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The Law Says Prosecutors Must Prove Their Case “Beyond a Reasonable Doubt." What Does That Mean?

The prosecutor bears the burden of proof because, based on the protections of the U.S. Constitution, a criminal defendant is presumed innocent.  Proof beyond a reasonable doubt is the highest burden of proof applied in any legal proceeding because the stakes – a defendant’s liberty – are highest.

Some courts have defined “beyond a reasonable doubt” this way:

“It is not required that the government prove guilt beyond all possible doubt.  The test is one of reasonable doubt.  A reasonable doubt is a doubt based on reason and common sense – the kind of doubt that would make a reasonable person hesitate to act.  Proof beyond a reasonable doubt must, therefore, be proof of such a convincing character that a reasonable person would not hesitate to rely and act upon it in the most important of his own affairs.  The jury will remember that a defendant is never to be convicted on mere suspicion and conjecture.”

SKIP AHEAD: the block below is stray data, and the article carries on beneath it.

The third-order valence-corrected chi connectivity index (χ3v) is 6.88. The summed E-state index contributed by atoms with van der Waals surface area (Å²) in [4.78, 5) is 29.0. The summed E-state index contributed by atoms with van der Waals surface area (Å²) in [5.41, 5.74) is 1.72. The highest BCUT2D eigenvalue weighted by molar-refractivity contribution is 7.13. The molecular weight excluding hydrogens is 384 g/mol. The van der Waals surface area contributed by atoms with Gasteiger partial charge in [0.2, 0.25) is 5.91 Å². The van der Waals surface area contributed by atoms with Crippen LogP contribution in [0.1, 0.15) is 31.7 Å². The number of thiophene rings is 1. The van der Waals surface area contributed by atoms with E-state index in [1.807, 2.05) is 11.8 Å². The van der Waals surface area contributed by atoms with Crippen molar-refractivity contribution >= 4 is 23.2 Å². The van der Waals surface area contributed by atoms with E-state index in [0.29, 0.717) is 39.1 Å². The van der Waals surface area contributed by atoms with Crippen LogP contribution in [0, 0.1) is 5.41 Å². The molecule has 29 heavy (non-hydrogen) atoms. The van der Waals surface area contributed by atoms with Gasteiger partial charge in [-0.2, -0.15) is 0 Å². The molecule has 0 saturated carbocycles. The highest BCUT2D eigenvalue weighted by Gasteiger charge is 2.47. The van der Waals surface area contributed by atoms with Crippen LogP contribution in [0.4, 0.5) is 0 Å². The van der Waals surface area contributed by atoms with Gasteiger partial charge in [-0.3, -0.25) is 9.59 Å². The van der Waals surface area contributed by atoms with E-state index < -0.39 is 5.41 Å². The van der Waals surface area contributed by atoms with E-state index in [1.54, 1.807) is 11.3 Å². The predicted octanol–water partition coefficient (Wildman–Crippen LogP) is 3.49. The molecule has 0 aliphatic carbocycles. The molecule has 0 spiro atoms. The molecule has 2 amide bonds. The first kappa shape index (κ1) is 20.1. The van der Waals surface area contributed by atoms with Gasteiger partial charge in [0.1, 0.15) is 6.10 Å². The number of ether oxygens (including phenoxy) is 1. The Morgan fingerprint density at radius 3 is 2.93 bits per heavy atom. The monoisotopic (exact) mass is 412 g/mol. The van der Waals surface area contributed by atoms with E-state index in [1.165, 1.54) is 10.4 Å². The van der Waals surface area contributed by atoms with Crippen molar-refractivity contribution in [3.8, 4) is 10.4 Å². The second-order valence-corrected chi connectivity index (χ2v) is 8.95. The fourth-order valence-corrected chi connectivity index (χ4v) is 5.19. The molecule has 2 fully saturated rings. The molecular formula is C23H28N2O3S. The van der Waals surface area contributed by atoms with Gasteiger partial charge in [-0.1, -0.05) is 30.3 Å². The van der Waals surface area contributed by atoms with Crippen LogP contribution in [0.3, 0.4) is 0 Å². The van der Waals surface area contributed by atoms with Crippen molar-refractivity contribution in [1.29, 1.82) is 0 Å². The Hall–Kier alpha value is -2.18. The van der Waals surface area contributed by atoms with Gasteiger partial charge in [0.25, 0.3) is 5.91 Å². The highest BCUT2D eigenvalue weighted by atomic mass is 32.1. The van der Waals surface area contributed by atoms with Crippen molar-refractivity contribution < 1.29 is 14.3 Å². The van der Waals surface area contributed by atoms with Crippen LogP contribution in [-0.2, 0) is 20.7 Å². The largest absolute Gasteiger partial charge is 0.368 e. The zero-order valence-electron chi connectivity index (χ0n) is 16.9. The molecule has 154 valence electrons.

In civil cases, where only money is at issue, the burden of proof is often “a preponderance of the evidence” meaning the party bringing the suit need only prove it is more likely than not that the allegations of the suit are true.

Some cases with more serious civil charges, such as fraud, may require “clear and convincing evidence” – a standard somewhere in between – meaning there is a high probability the allegations are true.

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